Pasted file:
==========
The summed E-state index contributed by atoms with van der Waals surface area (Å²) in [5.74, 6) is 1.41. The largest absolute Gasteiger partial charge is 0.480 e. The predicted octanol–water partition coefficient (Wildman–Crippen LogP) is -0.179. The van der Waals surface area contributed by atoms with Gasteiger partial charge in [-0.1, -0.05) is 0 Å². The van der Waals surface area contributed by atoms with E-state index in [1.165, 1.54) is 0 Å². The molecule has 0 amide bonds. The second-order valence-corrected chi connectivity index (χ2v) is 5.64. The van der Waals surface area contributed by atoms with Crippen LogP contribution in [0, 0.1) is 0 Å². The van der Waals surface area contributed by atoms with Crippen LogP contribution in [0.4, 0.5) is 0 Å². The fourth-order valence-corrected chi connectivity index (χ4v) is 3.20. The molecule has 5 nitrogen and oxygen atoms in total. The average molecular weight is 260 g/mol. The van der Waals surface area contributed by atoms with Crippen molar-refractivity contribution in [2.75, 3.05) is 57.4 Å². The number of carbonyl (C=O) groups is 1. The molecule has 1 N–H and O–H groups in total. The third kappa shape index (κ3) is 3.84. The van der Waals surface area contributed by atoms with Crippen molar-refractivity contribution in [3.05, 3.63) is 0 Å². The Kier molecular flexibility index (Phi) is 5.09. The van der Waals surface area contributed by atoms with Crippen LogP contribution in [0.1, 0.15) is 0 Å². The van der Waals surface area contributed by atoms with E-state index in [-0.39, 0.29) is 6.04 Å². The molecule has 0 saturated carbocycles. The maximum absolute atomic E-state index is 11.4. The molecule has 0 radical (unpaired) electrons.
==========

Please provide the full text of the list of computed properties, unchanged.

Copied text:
The summed E-state index contributed by atoms with van der Waals surface area (Å²) in [5.74, 6) is 1.41. The largest absolute Gasteiger partial charge is 0.480 e. The predicted octanol–water partition coefficient (Wildman–Crippen LogP) is -0.179. The van der Waals surface area contributed by atoms with Gasteiger partial charge in [-0.1, -0.05) is 0 Å². The van der Waals surface area contributed by atoms with E-state index in [1.165, 1.54) is 0 Å². The molecule has 0 amide bonds. The second-order valence-corrected chi connectivity index (χ2v) is 5.64. The van der Waals surface area contributed by atoms with Crippen LogP contribution in [0, 0.1) is 0 Å². The van der Waals surface area contributed by atoms with Crippen LogP contribution in [0.4, 0.5) is 0 Å². The fourth-order valence-corrected chi connectivity index (χ4v) is 3.20. The molecule has 5 nitrogen and oxygen atoms in total. The average molecular weight is 260 g/mol. The van der Waals surface area contributed by atoms with Crippen molar-refractivity contribution in [2.75, 3.05) is 57.4 Å². The number of carbonyl (C=O) groups is 1. The molecule has 1 N–H and O–H groups in total. The third kappa shape index (κ3) is 3.84. The van der Waals surface area contributed by atoms with Crippen molar-refractivity contribution in [3.05, 3.63) is 0 Å². The Kier molecular flexibility index (Phi) is 5.09. The van der Waals surface area contributed by atoms with Crippen LogP contribution in [0.1, 0.15) is 0 Å². The van der Waals surface area contributed by atoms with E-state index in [-0.39, 0.29) is 6.04 Å². The molecule has 0 saturated carbocycles. The maximum absolute atomic E-state index is 11.4. The molecule has 0 radical (unpaired) electrons.